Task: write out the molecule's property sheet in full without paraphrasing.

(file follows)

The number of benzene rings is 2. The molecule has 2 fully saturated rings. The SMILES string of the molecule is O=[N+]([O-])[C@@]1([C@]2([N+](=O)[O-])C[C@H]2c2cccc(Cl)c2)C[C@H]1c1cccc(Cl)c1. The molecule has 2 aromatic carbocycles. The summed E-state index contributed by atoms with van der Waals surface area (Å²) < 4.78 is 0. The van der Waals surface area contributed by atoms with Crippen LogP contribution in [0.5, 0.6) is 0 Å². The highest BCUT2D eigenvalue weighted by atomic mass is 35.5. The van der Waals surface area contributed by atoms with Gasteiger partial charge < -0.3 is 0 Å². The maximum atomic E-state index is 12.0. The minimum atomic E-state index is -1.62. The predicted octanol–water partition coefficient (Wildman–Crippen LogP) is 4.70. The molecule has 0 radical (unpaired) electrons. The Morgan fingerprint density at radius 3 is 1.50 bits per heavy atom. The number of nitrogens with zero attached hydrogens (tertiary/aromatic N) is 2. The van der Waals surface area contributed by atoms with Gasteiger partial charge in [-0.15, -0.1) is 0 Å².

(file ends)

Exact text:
The number of benzene rings is 2. The molecule has 2 fully saturated rings. The SMILES string of the molecule is O=[N+]([O-])[C@@]1([C@]2([N+](=O)[O-])C[C@H]2c2cccc(Cl)c2)C[C@H]1c1cccc(Cl)c1. The molecule has 2 aromatic carbocycles. The summed E-state index contributed by atoms with van der Waals surface area (Å²) < 4.78 is 0. The van der Waals surface area contributed by atoms with Crippen LogP contribution in [0.5, 0.6) is 0 Å². The highest BCUT2D eigenvalue weighted by atomic mass is 35.5. The van der Waals surface area contributed by atoms with Gasteiger partial charge < -0.3 is 0 Å². The maximum atomic E-state index is 12.0. The minimum atomic E-state index is -1.62. The predicted octanol–water partition coefficient (Wildman–Crippen LogP) is 4.70. The molecule has 0 radical (unpaired) electrons. The Morgan fingerprint density at radius 3 is 1.50 bits per heavy atom. The number of nitrogens with zero attached hydrogens (tertiary/aromatic N) is 2. The van der Waals surface area contributed by atoms with Gasteiger partial charge in [-0.15, -0.1) is 0 Å².